Overall driver positioning is rider forward, but Cat wanted to have the chassis accommodate a foot-forward placement as well to reduce rider fatigue. The seating position places riders with a 90-degree bend at the knees. Wide running boards have an adjustable footrest.
The sled packages
The F-Series comes in “standard” models: F5, F6, F8 and F1000, all with 128-inch-long tracks and available in orange, green or black. Each of those models is available in a “luxury” LXR package and a race-style Sno Pro package available on the F6, F8 and F1000.
Similar to the former Firecat and ZR models, a Sno Pro package gets updated suspension from the standard model F-Series machines. Fox FLOAT shocks and a 2-inch diameter rear arm shock have stiffer calibrations and the 128-inch track with 1.375-inch lugs. Sno Pro machines also come with a low-cut windshield for racier aesthetics, and the IRP adjustable bars and seat system. All Sno Pro models are orange.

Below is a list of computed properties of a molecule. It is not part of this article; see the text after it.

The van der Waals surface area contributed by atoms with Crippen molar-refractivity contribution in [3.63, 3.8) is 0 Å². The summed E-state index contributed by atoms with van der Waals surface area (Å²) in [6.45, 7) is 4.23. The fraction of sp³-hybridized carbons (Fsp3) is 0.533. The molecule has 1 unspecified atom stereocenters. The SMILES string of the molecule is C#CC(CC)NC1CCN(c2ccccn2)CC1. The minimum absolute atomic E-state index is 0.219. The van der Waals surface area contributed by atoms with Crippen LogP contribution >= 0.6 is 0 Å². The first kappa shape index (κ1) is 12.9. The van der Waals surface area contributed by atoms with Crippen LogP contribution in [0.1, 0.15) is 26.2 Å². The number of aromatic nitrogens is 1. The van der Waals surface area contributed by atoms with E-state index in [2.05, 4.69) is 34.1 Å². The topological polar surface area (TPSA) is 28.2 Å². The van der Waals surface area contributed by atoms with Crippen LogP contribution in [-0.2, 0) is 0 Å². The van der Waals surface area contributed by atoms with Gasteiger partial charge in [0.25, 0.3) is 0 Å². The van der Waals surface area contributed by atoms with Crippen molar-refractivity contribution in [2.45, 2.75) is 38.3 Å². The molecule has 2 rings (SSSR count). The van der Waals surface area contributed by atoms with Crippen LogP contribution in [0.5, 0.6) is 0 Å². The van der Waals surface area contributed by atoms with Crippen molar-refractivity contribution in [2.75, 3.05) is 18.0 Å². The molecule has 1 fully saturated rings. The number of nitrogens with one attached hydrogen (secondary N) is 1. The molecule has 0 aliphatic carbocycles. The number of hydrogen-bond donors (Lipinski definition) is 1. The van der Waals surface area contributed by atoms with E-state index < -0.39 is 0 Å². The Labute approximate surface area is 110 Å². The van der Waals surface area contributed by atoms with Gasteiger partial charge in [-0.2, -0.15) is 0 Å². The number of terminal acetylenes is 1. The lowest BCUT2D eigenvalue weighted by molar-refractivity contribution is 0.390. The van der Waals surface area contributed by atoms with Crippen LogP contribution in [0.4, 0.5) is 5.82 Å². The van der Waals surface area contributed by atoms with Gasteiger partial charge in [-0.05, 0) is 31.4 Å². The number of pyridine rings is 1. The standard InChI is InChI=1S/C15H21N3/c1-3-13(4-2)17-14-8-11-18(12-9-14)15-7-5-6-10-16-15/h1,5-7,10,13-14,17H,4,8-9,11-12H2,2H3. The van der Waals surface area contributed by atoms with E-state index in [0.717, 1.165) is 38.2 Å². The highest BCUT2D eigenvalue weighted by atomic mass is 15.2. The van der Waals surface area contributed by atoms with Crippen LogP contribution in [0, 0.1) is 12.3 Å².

There is also a F8 limited edition with the new 800 EFI laydown engine and Tony Stewart graphics.
Crossfires and the M-sleds return in the M-Series chassis, but have the new engines under the hood. Crossfires come with a 15- by 136- by 1.25-inch Rip Saw track. The 500, 600, 800 or 1,000 laydown engine is available, and a Crossfire Sno Pro package is available with either an 800 or 1,000 engine. The Sno Pros are orange and come with Fox FLOAT front shocks. Reverse is standard on all Crossfires.
M sleds are available with the 600, 800 or 1,000 engines and have several track options.
The former “Limited” name is nixed in favor of the Sno Pro designation. Titanium springs, Fox FLOAT shocks and an orange cab and bellypan highlight the Sno Pro option on M sleds. Like the Crossfire, the Sno Pro option is available on the 800 and 1,000 engines only.
The Panthers return with the 660 engine or the 370 or 570 fans. They are available in a nostalgic look: retro graphics and a leopard-striped seat. That same cosmetic treatment is available on the T660 machine, in non-turbo and turbo variants. psb